The End Of The Affair, by Graham Greene
Although my thoughts on adultery are rather pointed , this is a book that manages to be deeply worthwhile in large part because of its unceasing honesty about the people at its core. If not a novel that celebrates adultery, it is certainly a novel that is filled with honest reflections about it and one that does not glamorize either the sin or the appeal of the forbidden that is part of the reason for its ubiquity. Yet while this book is thankfully not a glamorous one, at the same time it is a work that comes from the author’s own complicated perspective. Indeed, this novel may politely be called semi-autobiographical or even barely fictional. Whether or not that is a good thing to the reader depends on their own abilities to relate to the main characters involved, even if none of them are necessarily very appealing. I should say at least that I don’t find any of the characters in this entire novel entirely appealing–probably the private investigator is most appealing of all, but he’s clearly a secondary character–but others will likely feel differently based on who they can relate to.
This short novel of about 200 pages is surprisingly complicated given its short length. The novel begins when the narrator Maurice Bendrix, a writer who is clearly a stand-in for the author, meets up with Henry, the husband of Bendrix’ former paramour Sarah, and Henry is distraught over Sarah being gone so often and expresses a wish to find out what she is about after getting drunk while lonely. Some time later Bendrix, filled with jealousy over the fact that Sarah ghosted on him some two years earlier during the blitz, and hires Parkis, a private investigator, to find out the truth. He does, and Bendrix ends up meeting Sarah again and trying to rekindle the flames. She declines and soon finds herself romantically dead of consumption after Bendrix has read through her diary and found out her side of the story, where Sarah shows herself to be rather self-critical of her role in making him unhappy by being a fake and a b****, in those words. After that there is more drama as the question of Sarah being buried as a Catholic or cremated as an agnostic becomes debated among Sarah’s surviving friends and families, all of which points to the complexities of her identity and character.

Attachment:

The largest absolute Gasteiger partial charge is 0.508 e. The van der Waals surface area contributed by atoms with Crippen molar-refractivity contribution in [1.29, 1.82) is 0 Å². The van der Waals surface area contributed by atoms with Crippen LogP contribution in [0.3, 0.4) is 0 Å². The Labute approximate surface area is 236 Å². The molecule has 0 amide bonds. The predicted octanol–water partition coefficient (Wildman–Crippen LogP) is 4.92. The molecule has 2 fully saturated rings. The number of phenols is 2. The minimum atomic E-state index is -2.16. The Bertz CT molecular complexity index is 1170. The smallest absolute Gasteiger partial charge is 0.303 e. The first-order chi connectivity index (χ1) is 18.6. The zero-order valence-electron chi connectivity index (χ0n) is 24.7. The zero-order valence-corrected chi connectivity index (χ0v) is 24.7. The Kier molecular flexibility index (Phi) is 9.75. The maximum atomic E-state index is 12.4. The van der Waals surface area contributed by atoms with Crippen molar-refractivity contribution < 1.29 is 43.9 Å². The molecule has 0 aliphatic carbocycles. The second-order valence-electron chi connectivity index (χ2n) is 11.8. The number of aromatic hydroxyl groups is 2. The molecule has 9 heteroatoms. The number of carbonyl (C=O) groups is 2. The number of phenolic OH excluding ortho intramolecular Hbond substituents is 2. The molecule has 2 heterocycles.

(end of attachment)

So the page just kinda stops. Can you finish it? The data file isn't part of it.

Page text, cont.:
Overall, all of the characters are themselves all pretty deeply flawed and filled with self-loathing even if not necessarily a great deal of thoughtful repentance. The author’s own moral complexity given his work in the OSS, the fact that the novel is closely related to his own adulterous relationship with a woman much like Sarah, and his own Catholicism likely influences this work to a great degree. Even the cuckholded Henry, who shows little interest in his wife’s emotional life or even his own, is not a very appealing figure overall. As a result, this novel is complex both morally and in terms of its structure, with flashbacks as well as considerable ambiguity, and filled with characters with a high degree of self-loathing and even obsessive reflectiveness and self-absorption. If this is a mature novel, it is mature in the sense of someone who has wallowed in sin recognizing the high price to be paid for it in terms of happiness both on earth and in the world to come, and while this is not a book that is filled with very likable characters, it is at least a book that comes with some sort of willingness to face up to one’s sins and faults and own up to them.
 See, for example: